This edited article about theatre in the 17th century originally appeared in Look and Learn issue number 919 published on 1 September 1979.

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“Clear the auditorium!” ordered Cromwell’s soldiers as they smashed seats and seized props and costumes. All the actors, including Shakespeare’s godson William Davenport, were thrown into prison. Under Cromwell’s puritan reign, acting was completely banned.

For nearly 20 years, the London theatres were closed to the public, but in 1660, when King Charles II at last returned from exile in Europe, the theatre started up again.

The new King enjoyed theatre and he issued a licence re-opening the theatres the moment he was back in England. One such licence went to William Davenport, who opened a theatre at Covent Garden, and another went to Thomas Killigrew, who opened a theatre not far away in Drury Lane.


Mrs Siddons by Thomas Gainsborough. Siddons was one of first female actresses welcomed on to the public stage. Famous for her performance as Lady Macbeth, she became known as ‘The Queen of Tradegy’

Both theatres were designed in the latest Italian style. Although they still had the Elizabethan apron stage which jutted out into the audience, they now had a “proscenium arch”.

This was an arched wall which framed the stage and separated it from the audience by means of a curtain. Overhead chandeliers with wax candles provided the lighting, and shutters at the back of the stage opened and closed to allow changes of scenery.

Because of the high cost of renovating old theatres or building new ones, theatre tickets gradually became more expensive, until only the wealthy could afford to go.

The theatre became a place to be seen. People went not to watch the play but to talk to their friends. Some of the audience sat on the stage itself obscuring the view of others, and interrupting the performance with their loud remarks.

When the audience grew bored, eggs, tomatoes and rotten fruit were hurled at the actors. Fights sometimes broke out, too – even amongst the privileged people sitting on the stage.

The famous diarist, Samuel Pepys, made a series of interesting notes in his journal on the theatres he visited. He tells us that the seats were never numbered and that there was always a great rush as soon as the doors opened. The very rich, he wrote, used to send their servants to reserve seats for them.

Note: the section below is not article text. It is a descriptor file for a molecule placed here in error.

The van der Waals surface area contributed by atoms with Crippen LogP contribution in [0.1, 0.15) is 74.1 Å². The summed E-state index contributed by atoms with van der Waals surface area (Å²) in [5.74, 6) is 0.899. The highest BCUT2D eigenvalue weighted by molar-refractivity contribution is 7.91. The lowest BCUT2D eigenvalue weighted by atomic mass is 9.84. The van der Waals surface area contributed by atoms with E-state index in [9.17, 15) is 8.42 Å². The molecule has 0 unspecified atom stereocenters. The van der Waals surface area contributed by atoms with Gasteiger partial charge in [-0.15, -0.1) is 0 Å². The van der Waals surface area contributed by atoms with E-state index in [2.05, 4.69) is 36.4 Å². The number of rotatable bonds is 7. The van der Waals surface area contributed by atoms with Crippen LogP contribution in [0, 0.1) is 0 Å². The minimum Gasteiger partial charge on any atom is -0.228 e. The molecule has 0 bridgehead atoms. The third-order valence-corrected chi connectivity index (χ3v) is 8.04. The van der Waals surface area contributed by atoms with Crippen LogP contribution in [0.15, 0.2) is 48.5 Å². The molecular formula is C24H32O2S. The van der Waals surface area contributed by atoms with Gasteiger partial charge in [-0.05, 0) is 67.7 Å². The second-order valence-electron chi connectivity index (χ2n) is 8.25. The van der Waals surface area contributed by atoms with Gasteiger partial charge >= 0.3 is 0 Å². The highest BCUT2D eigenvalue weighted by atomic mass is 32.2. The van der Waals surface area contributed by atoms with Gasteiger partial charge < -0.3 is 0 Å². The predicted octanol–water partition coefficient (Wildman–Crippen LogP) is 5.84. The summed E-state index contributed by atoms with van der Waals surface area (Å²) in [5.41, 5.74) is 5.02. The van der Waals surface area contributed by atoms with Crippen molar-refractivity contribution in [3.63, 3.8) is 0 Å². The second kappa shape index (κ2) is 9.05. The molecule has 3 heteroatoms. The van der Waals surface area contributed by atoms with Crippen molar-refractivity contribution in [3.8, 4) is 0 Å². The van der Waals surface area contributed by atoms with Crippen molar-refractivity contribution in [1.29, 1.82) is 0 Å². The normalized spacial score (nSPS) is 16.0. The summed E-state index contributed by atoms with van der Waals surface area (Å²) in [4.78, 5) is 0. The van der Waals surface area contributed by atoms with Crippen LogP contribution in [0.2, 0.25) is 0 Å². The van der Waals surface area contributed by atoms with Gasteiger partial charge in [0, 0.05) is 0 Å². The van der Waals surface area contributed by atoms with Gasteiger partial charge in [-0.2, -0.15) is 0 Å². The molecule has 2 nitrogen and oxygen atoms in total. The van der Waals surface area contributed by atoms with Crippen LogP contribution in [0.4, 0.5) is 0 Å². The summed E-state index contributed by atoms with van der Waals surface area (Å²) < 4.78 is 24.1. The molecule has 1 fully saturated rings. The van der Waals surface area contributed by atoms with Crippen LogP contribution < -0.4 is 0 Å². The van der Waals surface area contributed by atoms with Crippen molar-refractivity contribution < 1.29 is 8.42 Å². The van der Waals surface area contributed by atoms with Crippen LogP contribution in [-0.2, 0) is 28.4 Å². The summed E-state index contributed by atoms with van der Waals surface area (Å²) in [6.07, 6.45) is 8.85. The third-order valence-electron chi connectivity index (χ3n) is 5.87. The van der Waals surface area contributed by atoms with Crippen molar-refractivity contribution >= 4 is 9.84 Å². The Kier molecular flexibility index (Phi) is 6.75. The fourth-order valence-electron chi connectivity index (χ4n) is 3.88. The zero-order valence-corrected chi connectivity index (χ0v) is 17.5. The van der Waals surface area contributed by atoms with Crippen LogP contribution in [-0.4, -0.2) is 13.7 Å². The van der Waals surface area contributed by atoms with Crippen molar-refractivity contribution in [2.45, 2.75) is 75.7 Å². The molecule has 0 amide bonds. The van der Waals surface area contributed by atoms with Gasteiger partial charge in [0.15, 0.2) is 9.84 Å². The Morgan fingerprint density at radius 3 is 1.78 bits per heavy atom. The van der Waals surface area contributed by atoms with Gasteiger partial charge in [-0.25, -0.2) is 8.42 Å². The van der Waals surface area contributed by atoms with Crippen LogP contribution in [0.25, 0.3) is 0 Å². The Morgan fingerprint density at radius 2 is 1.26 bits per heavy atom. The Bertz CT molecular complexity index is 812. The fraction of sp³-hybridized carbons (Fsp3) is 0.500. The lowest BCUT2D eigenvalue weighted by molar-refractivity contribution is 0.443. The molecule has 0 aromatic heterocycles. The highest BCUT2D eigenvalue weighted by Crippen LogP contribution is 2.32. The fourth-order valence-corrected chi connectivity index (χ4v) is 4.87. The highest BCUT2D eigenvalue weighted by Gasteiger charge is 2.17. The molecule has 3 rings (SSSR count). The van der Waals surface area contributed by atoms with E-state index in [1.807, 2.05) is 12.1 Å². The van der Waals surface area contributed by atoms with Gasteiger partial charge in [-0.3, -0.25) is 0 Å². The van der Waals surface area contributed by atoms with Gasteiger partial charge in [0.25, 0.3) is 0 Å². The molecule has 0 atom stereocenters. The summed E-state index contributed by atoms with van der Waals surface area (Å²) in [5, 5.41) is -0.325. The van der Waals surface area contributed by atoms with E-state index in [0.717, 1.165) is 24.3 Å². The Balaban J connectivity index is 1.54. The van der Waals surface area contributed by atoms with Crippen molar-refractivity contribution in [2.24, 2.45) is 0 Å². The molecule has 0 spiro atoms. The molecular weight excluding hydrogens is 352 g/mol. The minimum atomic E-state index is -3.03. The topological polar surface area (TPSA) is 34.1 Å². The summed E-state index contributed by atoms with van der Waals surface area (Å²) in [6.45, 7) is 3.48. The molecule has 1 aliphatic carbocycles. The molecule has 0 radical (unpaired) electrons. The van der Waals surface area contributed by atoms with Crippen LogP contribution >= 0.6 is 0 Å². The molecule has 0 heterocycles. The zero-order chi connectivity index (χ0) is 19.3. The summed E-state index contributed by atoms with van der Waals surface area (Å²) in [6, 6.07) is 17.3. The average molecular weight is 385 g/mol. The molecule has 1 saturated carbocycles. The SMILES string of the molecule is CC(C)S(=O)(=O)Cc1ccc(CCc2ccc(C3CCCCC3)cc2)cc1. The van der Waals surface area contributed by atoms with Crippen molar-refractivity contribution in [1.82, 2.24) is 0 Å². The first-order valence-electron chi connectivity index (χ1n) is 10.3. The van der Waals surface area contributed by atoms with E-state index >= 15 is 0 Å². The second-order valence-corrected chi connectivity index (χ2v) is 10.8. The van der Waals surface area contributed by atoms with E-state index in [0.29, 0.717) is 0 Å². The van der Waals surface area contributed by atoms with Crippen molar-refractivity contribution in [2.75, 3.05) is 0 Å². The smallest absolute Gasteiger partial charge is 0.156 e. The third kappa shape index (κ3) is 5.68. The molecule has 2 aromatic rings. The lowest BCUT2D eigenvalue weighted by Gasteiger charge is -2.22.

Most of the plays performed were bawdy and badly written. Even Shakespeare’s plays were adapted to suit popular taste. In one version of Macbeth, witches danced across the stage singing delightful, rather sweet songs. What was once a tragedy had been turned into a comedy.

Nor was the acting anything like it is today. In Restoration times, actors strutted about the stage and recited lines in a most unnatural way. They used exaggerated, dramatic movements to show the audience when they were to be happy and when they were to be sad.

Now, for the first time in England, women were allowed to act on stage. Nell Gwynne, a former orange seller, became one of the first actresses. She first went on stage when she was fifteen years old – but her career was short-lived, for in 1669 Charles II saw her acting at Drury Lane and immediately fell in love with her. She gave up acting soon afterwards.

In time, certain actors and actresses became very popular with the public, and they began to attract their own “fans”. Two popular “stars” of the 18th century were Sarah Siddons and David Garrick.

Mrs. Siddons came from a theatrical family. Her brother was John Kemble, a well-known actor, and her father was Roger Kemble, an equally famous theatre manager. Sarah Siddons became known to her audience as the “Queen of Tragedy”.

David Garrick was famous for his “natural” style of acting. He studied people closely and acted on stage in the way he saw people behaving in real life.

Garrick played a brilliant King Lear after spending hours watching a madman who had accidentally killed his two-year-old daughter by throwing her out of a window.

Garrick was not only the greatest actor of his day; he also helped manage the theatre at Drury Lane. Later, he became sole manager and introduced some interesting new reforms. He insisted on regular rehearsals for the actors and encouraged them to act less stiffly on stage. He introduced concealed lighting and had audience seating removed from the stage. To keep order in the auditorium he employed armed guards.

The quality of plays soon improved. Whereas in the past an audience had been content to watch badly written comedies and rewritten Shakespearian plays, they now preferred more polished plays written by new playwrights. William Sheridan’s School for Scandal and Oliver Goldsmith’s She Stoops to Conquer were particularly popular. They were written in natural speech, and contained more than a touch of clever wit.

But in September, 1808, a fire destroyed the theatre at Covent Garden, and it was burnt to the ground. Five months later, Drury Lane was destroyed in the same way.

The two theatres which replaced them catered for a new kind of audience and a different form of theatre. The time had come for the Victorians to take the stage.

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